Getting a colourful end result with your next FDM part
29 June 2017
FDM lends itself very well to colour printing, as there are wide range of coloured filaments available to choose from. This means that for single-colour prints, it’s usually just a question of picking a filament in the right colour, with the desired mechanical properties.
But what if you want something more sophisticated? Perhaps your design is an attractive display piece, and you’d like to accurately capture the colours of your 3D model in the printed version. Perhaps it’s a functional prototype where you’d like to colour-code the individual components for demonstration purposes. Regardless, there’s good news: recent advances in FDM printing means that there are several options for achieving eye-catching, multi-colour results. Let’s look at those options in detail…
Printing in full colour vs. post-processing
If you’re aiming for a striking, multi-colour FDM print, you should decide at the beginning of your project whether to colour your part during the post-processing stage, or to take advantage of new technology that allows for actual printing in full colour. While the latter certainly represents an attractive time-saver, full-colour FDM is still a relatively new technology that will require a specialist printer, or outsourcing the project to a specialist. If this will not prove practical, you might consider printing each colour as a separate component, then gluing them together, although this will mean factoring another post-processing stage into your project timelines.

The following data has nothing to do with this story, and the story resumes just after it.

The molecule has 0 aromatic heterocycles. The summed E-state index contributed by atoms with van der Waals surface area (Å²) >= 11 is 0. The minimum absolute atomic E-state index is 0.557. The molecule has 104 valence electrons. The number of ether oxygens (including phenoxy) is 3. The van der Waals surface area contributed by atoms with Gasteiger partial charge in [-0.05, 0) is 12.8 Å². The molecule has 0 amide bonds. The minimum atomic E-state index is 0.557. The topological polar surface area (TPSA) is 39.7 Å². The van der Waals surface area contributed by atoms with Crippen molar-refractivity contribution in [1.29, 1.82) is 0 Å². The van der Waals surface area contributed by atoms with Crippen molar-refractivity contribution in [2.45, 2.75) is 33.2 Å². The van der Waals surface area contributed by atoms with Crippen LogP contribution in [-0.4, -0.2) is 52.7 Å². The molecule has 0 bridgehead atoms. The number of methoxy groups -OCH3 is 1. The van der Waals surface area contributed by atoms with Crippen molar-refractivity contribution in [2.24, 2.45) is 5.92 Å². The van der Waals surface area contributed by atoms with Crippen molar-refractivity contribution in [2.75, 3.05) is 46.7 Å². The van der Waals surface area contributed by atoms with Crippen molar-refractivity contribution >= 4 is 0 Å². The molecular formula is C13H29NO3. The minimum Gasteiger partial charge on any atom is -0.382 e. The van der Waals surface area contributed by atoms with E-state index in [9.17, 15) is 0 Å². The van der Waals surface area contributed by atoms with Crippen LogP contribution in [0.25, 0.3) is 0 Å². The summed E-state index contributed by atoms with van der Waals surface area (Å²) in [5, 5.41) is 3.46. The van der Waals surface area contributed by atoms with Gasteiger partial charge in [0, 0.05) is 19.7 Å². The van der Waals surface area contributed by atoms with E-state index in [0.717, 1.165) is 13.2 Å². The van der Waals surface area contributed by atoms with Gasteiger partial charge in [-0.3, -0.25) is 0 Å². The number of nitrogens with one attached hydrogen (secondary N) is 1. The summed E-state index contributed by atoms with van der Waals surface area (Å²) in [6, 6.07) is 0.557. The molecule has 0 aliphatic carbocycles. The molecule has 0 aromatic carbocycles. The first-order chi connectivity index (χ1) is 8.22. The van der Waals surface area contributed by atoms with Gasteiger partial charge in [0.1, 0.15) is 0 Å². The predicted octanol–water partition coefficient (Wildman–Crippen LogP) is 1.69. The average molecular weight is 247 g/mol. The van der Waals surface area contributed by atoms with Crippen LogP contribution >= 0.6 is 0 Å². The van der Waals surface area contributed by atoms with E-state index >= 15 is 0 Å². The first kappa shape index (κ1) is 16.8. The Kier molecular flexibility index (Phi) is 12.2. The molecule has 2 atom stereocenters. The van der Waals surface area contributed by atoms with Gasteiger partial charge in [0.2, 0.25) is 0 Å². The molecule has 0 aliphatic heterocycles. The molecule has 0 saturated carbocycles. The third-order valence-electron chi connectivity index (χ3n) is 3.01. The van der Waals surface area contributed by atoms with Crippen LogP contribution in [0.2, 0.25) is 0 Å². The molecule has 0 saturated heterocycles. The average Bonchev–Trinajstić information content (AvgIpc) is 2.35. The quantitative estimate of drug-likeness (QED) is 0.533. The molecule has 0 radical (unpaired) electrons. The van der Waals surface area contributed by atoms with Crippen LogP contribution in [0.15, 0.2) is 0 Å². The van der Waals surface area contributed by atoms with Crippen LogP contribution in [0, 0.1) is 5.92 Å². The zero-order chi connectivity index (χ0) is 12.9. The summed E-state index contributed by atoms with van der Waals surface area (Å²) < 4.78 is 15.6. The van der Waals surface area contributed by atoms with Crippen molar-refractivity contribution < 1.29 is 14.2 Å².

If you are looking to blend your colours, a specialist printer — such as 3D Systems’ Pro-Cube C — will be required. However, for really sophisticated colouring applications like this, it’s still hard to beat finishing by hand.
Painting your part by hand
Most of the painting approaches used for other 3D printing technologies can be applied to FDM prints relatively easily. To begin with, make sure your part has been properly cleaned and finished before priming to ensure a good result.
We would recommend investing in an airbrush for painting FDM prints, as this will ensure a smooth, even finish. Even if you have sanded, bead-blasted or tumbled your part to remove any visible layers, it’s possible that painting will cause them to become visible, particularly if your paints are too thin. Airbrushing helps avoid this. Use acrylic paints, and build up your colours in several thin layers, letting each one dry for 30 minutes before applying the next.
Once your paints have fully dried, a layer of epoxy will keep them looking bright and new for longer (although you may wish to factor this last layer into your part dimensions, if they need the be completely precise).
The perfect time to explore coloured FDM printing
If you have ever considered creating full-colour parts, whether it’s for prototyping or production, but dismissed the idea as too time-consuming or expensive, now is the perfect time to revisit it. With the range of techniques and technologies now available, it’s more straightforward than ever to create a unique, attractive result for your next print.